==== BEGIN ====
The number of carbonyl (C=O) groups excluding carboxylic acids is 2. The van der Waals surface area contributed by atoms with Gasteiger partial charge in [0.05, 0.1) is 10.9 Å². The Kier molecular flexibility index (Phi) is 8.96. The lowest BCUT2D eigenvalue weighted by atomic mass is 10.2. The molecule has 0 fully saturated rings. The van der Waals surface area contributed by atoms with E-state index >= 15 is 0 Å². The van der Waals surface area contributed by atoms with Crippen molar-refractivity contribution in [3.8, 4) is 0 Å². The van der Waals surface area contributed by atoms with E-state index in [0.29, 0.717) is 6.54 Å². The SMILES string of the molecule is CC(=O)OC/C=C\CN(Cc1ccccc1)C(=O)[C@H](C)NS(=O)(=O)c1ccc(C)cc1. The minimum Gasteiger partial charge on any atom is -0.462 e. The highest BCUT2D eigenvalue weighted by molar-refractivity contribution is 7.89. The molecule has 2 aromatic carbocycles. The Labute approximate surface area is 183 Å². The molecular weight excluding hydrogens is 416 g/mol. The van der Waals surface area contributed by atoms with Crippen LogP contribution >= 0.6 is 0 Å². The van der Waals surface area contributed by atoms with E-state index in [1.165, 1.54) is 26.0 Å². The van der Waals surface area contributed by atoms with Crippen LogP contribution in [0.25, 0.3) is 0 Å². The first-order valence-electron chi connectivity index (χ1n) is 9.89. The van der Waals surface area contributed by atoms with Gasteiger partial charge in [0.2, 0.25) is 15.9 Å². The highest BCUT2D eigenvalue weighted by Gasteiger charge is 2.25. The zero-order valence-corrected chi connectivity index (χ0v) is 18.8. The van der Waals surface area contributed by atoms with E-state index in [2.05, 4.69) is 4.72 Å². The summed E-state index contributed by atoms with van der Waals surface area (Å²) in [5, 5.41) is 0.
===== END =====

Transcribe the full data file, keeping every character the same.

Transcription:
The number of carbonyl (C=O) groups excluding carboxylic acids is 2. The van der Waals surface area contributed by atoms with Gasteiger partial charge in [0.05, 0.1) is 10.9 Å². The Kier molecular flexibility index (Phi) is 8.96. The lowest BCUT2D eigenvalue weighted by atomic mass is 10.2. The molecule has 0 fully saturated rings. The van der Waals surface area contributed by atoms with E-state index >= 15 is 0 Å². The van der Waals surface area contributed by atoms with Crippen molar-refractivity contribution in [3.8, 4) is 0 Å². The van der Waals surface area contributed by atoms with E-state index in [0.29, 0.717) is 6.54 Å². The SMILES string of the molecule is CC(=O)OC/C=C\CN(Cc1ccccc1)C(=O)[C@H](C)NS(=O)(=O)c1ccc(C)cc1. The minimum Gasteiger partial charge on any atom is -0.462 e. The highest BCUT2D eigenvalue weighted by molar-refractivity contribution is 7.89. The molecule has 2 aromatic carbocycles. The Labute approximate surface area is 183 Å². The molecular weight excluding hydrogens is 416 g/mol. The van der Waals surface area contributed by atoms with Crippen LogP contribution >= 0.6 is 0 Å². The van der Waals surface area contributed by atoms with E-state index in [1.165, 1.54) is 26.0 Å². The van der Waals surface area contributed by atoms with Crippen LogP contribution in [0.25, 0.3) is 0 Å². The first-order valence-electron chi connectivity index (χ1n) is 9.89. The van der Waals surface area contributed by atoms with Gasteiger partial charge in [0.2, 0.25) is 15.9 Å². The highest BCUT2D eigenvalue weighted by Gasteiger charge is 2.25. The zero-order valence-corrected chi connectivity index (χ0v) is 18.8. The van der Waals surface area contributed by atoms with E-state index in [2.05, 4.69) is 4.72 Å². The summed E-state index contributed by atoms with van der Waals surface area (Å²) in [5, 5.41) is 0.